There’s also a sizable arsenal of weapons and gadgets to use while on foot. From pistols, rifles, shotguns, and more, there’s a gun for every range and situation. Each weapon feels different and handy, so I never felt like I was gravitating towards just any one weapon. Likewise, there’s a selection of unique grenades as well. Frags cause large radius explosions, arc grenades shoot out electricity that chains across enemies, and thermite grenades cause deadly pockets of fire to erupt and incinerate those in their path. Lastly, your suit is equipped with a camouflage function that allows you to become invisible for a few short seconds. This comes in handy for disappearing when low on health or for surprising your foes.
The second type of combat comes in the form of BT. Pilots can climb inside of their Titans to wreak havoc across the battlefield, and let me tell you, it’s a freaking excellent time. There are multiple types of Titans that all come equipped with their own weapons and abilities. However, you can unlock these loadouts throughout the campaign and equip them to BT, giving him access to new combat capabilities. Different encounters call for different loadouts, so you really have to learn the intricacies of each one and how to apply them in combat. Each loadout also comes with a Titan Core ability that slowly charges as you damage enemy Titans. Once fully charged, you can unleash a devastating attack to put the fight in your favor. Weapons and abilities include a Gatling gun, rocket launcher, shotgun, laser blast, vortex shield, tether grenades and more.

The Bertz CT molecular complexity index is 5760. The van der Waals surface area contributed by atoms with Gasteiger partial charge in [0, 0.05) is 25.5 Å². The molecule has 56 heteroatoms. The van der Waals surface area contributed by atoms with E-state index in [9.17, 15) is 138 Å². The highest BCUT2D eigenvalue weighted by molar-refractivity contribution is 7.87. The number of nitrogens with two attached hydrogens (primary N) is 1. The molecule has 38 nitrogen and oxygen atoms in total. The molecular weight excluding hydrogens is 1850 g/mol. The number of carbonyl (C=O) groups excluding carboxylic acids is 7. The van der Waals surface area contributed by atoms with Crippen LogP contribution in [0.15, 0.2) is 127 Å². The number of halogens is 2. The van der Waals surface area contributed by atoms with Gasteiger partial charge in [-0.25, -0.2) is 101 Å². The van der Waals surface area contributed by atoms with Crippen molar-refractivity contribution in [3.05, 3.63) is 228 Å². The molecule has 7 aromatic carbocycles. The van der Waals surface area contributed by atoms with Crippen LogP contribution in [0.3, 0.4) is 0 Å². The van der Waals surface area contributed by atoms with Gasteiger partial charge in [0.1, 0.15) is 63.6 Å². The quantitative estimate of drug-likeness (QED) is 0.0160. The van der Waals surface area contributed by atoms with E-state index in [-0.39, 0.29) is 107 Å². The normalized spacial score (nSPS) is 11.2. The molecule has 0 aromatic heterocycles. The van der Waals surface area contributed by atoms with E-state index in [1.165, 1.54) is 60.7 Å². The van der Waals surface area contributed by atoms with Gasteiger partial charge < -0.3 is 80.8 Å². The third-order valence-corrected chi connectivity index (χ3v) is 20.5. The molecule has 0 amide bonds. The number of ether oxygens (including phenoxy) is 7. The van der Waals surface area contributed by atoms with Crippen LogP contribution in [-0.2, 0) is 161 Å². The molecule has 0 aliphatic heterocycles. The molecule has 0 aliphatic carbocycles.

What really cements Titanfall 2 as an outstanding game is its level design. This game contains some of the most insane (in a good way!) missions I’ve seen in a shooter in a long time. A large part of this is due to the way the levels are designed as playgrounds for your movement systems. The game wants you to run on walls, jump over deadly pits, and slide around the battlefield with speed and grace. Chaining these moves together increases your momentum, allowing you to zip around the battlefield and outwit your opponents.
Each level also feels different than the last, thanks to unique settings and gameplay mechanics introduced throughout. For example, one level might take place in a giant sewer full of poisonous sludge to avoid, while another introduces “anomalies” that completely change your perception of the world around you. Titanfall 2’s campaign is only about 5 hours long, so it never feels like anything is drawn out or just being used as padding. The pace of the campaign is damn near perfect, always giving you new things to see, do, or shoot at without ever feeling stale.
Lastly, there’s the multiplayer to discuss. Admittedly, this is where I spent the least amount of time. I played Titanfall 2 on PS4 and was constantly met with connection issues that made it hard to actually enjoy the game. From the few matches I did play, I found the multiplayer to be incredibly fun and unlike other games on the market. The maps are large and perfectly tailored to both Pilot and Titan combat. Seeing a bunch of people running on walls and jumping all over the place is awesome, and scurrying for cover when an enemy Titan comes around the corner is intense. The amount of teamwork and effort it takes to win feels like a step above something like Call of Duty and I could easily see myself enjoying this game even more if it weren’t for the connection issues. I’ve honestly been considering picking it up on PC (now that I have a fairly good one) so that I can spend more time with it.
Titanfall 2 is an overlooked game that deserves more attention and love. There’s a few issues when it comes to the characters of the campaign, but the sheer amount of creativity and fun that surrounds its traversal mechanics, combat systems and level design is truly remarkable. Although connection issues have gotten in the way of me putting any serious amount of time into the multiplayer, what I have played of it was incredibly fun and satisfying and left me wanting more. It looks like I’ll have to pick up the PC version sometime down the road to fully experience it.
– Zack Burrows